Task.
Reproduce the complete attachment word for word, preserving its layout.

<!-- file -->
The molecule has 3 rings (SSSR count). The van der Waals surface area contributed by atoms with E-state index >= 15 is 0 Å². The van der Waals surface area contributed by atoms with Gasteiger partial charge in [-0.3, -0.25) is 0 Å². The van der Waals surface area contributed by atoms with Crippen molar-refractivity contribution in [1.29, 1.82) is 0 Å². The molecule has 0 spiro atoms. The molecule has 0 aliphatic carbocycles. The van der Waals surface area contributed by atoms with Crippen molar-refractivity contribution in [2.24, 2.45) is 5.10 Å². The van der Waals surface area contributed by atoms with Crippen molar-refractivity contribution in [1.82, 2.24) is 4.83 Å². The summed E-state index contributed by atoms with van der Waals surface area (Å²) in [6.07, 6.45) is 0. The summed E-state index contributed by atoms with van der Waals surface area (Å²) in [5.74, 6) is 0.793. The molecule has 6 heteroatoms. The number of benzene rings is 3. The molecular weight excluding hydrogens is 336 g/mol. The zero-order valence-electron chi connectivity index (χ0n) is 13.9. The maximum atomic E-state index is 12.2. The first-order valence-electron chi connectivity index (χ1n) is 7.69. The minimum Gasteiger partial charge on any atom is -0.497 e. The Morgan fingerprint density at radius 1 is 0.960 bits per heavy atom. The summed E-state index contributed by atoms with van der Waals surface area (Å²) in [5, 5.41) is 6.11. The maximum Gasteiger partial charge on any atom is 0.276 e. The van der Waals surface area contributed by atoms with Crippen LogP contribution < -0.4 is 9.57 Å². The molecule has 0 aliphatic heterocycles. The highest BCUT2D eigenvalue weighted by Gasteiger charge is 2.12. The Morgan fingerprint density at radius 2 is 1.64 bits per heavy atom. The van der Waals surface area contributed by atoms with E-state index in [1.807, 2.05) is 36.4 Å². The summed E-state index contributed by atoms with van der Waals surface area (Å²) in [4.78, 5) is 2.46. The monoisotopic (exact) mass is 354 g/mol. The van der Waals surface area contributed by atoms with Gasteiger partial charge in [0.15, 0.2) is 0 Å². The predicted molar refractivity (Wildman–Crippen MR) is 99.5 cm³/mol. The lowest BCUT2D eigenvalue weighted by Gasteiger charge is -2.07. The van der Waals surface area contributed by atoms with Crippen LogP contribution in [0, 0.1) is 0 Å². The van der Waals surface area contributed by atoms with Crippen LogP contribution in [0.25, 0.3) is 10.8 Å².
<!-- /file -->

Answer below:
The molecule has 3 rings (SSSR count). The van der Waals surface area contributed by atoms with E-state index >= 15 is 0 Å². The van der Waals surface area contributed by atoms with Gasteiger partial charge in [-0.3, -0.25) is 0 Å². The van der Waals surface area contributed by atoms with Crippen molar-refractivity contribution in [1.29, 1.82) is 0 Å². The molecule has 0 spiro atoms. The molecule has 0 aliphatic carbocycles. The van der Waals surface area contributed by atoms with Crippen molar-refractivity contribution in [2.24, 2.45) is 5.10 Å². The van der Waals surface area contributed by atoms with Crippen molar-refractivity contribution in [1.82, 2.24) is 4.83 Å². The summed E-state index contributed by atoms with van der Waals surface area (Å²) in [6.07, 6.45) is 0. The summed E-state index contributed by atoms with van der Waals surface area (Å²) in [5.74, 6) is 0.793. The molecule has 6 heteroatoms. The number of benzene rings is 3. The molecular weight excluding hydrogens is 336 g/mol. The zero-order valence-electron chi connectivity index (χ0n) is 13.9. The maximum atomic E-state index is 12.2. The first-order valence-electron chi connectivity index (χ1n) is 7.69. The minimum Gasteiger partial charge on any atom is -0.497 e. The Morgan fingerprint density at radius 1 is 0.960 bits per heavy atom. The summed E-state index contributed by atoms with van der Waals surface area (Å²) in [5, 5.41) is 6.11. The maximum Gasteiger partial charge on any atom is 0.276 e. The van der Waals surface area contributed by atoms with Crippen LogP contribution < -0.4 is 9.57 Å². The molecule has 0 aliphatic heterocycles. The highest BCUT2D eigenvalue weighted by Gasteiger charge is 2.12. The Morgan fingerprint density at radius 2 is 1.64 bits per heavy atom. The van der Waals surface area contributed by atoms with E-state index in [1.807, 2.05) is 36.4 Å². The summed E-state index contributed by atoms with van der Waals surface area (Å²) in [4.78, 5) is 2.46. The monoisotopic (exact) mass is 354 g/mol. The van der Waals surface area contributed by atoms with Gasteiger partial charge in [0.15, 0.2) is 0 Å². The predicted molar refractivity (Wildman–Crippen MR) is 99.5 cm³/mol. The lowest BCUT2D eigenvalue weighted by Gasteiger charge is -2.07. The van der Waals surface area contributed by atoms with Crippen LogP contribution in [0, 0.1) is 0 Å². The van der Waals surface area contributed by atoms with Crippen LogP contribution in [0.25, 0.3) is 10.8 Å².